Saturday, August 11, 2007


It's interesting to lose your voice so totally that all you can do, when forced to speak by people who insist on calling even though they know you have lost your voice, is favour them with throaty whispers.

At least two of my friends thought I was being cheeky with them and waited for me to say:

"Hey, you wanna hear me come?"

One thought I was in a meeting.

Most yelled: "Hey, I can't hear you, speak up, speak up, your stupid phone ah, why don't you throw it away and get a proper one?"

(Did I tell you my phone was a cheap Motorola I picked up in Australia when my cheap Nokia gave out? Totally unacceptable in a Malaysian context where your phone has to be funkier than your boyfriend. The only benefit I can see to upgrading my phone, other than having space for more than 20 text messages in the inbox and outbox, is to be able to be always connected to my facebook....woo hoo!)

Anyway, my dear friend Mary, who is part doc, part-Mom, part kooky adviser, brought along her Louise Hays when I went to pick her up to try and help me figure out the metaphysical ramifications of laryngitis.

According to Hays, my total loss of voice could have been attributed to one of a few things. Either I was so mad it shut down my voice box (possible, we just did a function with the partners from HELL), I was afraid to speak up (no, I don't think so, I offered to kick partners from hell in the balls with my stilettos) and I can't remember what the third one was.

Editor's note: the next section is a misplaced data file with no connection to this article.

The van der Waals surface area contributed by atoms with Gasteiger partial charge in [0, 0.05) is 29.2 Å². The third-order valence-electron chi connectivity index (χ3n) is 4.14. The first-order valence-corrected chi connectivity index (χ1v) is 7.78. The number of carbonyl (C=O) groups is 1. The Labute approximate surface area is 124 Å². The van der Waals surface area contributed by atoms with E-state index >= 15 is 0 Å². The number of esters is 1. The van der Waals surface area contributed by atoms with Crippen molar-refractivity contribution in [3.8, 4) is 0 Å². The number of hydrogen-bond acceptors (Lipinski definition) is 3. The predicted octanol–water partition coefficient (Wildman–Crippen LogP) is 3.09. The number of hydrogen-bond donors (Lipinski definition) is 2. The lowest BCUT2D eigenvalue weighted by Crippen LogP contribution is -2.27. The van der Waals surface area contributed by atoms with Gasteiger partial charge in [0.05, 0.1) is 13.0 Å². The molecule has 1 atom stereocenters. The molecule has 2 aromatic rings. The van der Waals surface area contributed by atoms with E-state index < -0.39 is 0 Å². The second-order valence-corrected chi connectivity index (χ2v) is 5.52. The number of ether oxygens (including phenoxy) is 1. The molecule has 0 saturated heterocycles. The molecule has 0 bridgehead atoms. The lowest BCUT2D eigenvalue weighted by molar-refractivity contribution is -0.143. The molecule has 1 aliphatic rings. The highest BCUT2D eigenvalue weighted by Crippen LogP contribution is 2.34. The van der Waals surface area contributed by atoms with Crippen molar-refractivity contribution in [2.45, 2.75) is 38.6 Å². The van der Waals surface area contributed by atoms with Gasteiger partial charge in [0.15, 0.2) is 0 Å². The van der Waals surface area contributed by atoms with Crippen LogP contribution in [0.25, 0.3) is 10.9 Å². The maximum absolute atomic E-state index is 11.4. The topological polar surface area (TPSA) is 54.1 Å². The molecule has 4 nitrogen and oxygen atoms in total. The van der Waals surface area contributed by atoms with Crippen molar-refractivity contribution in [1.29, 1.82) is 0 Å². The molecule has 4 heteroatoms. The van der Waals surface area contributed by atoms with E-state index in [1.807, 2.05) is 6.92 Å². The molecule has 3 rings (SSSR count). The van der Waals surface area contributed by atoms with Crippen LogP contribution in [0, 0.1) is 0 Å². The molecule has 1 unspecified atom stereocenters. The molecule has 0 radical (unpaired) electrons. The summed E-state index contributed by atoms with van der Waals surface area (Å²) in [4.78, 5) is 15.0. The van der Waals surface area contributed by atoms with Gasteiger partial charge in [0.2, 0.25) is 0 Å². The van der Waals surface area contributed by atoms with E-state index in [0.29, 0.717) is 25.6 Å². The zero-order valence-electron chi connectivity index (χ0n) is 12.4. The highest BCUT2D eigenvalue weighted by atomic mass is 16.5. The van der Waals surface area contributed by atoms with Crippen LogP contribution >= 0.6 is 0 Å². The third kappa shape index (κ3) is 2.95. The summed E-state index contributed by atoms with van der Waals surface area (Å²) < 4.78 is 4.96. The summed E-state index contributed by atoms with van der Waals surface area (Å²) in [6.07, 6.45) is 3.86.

I was stunned that my anger (which caused me to imbibe a mix of different wines on an empty stomach) could flame me like this. Wow. Forget anger, this was pure, unadulterated rage.

Anyway, there I was, munching on my Chipotle Roast Chicken sandwich at Coffee Bean, while Mary was going through the book. She carried on a dramatic monologue and tried to lip read or interpret my gestures. Sometimes I took out a notebook and scribbled notes at her. I realised my sign language leaves something to be desired.

Neways, Mary decided that as much as I hate meds, I would have to get some going, especially if I were to be better by Monday, during which time I would be MC-ing an event. We repaired to this pharmacy that had a proper Scottish-trained pharmacist (my sister Jackie is Scottish-trained so I have a particular affection for those) and she was very very nice and gave me mild anti-biotics, an anti-inflammatory and some cough pills. She could tell I was not an anti-biotic sort of girl (they make me throw up) so she advised me like a hundred times to complete the course. Or else I would be signalling to the virus that it was OK to party in my throat.

Ye gods.

Mary stood by and shook a little finger at me and reminded me 50 times after that to take my meds that night. I was going to take the first set of pills at a kopi tiam (coffee shop) right in front of her. I said, yes, yes, OK. And she said, angelchild, set your phone alarm so if you fall asleep you wake up and take your meds, and I said yes, yes, OK and she said, come let's go buy some buns or something, so when you wake up, you can eat something first, no good to take anti-biotics on am empty stomach especially since they make you feel sick and I said yes, yes, OK.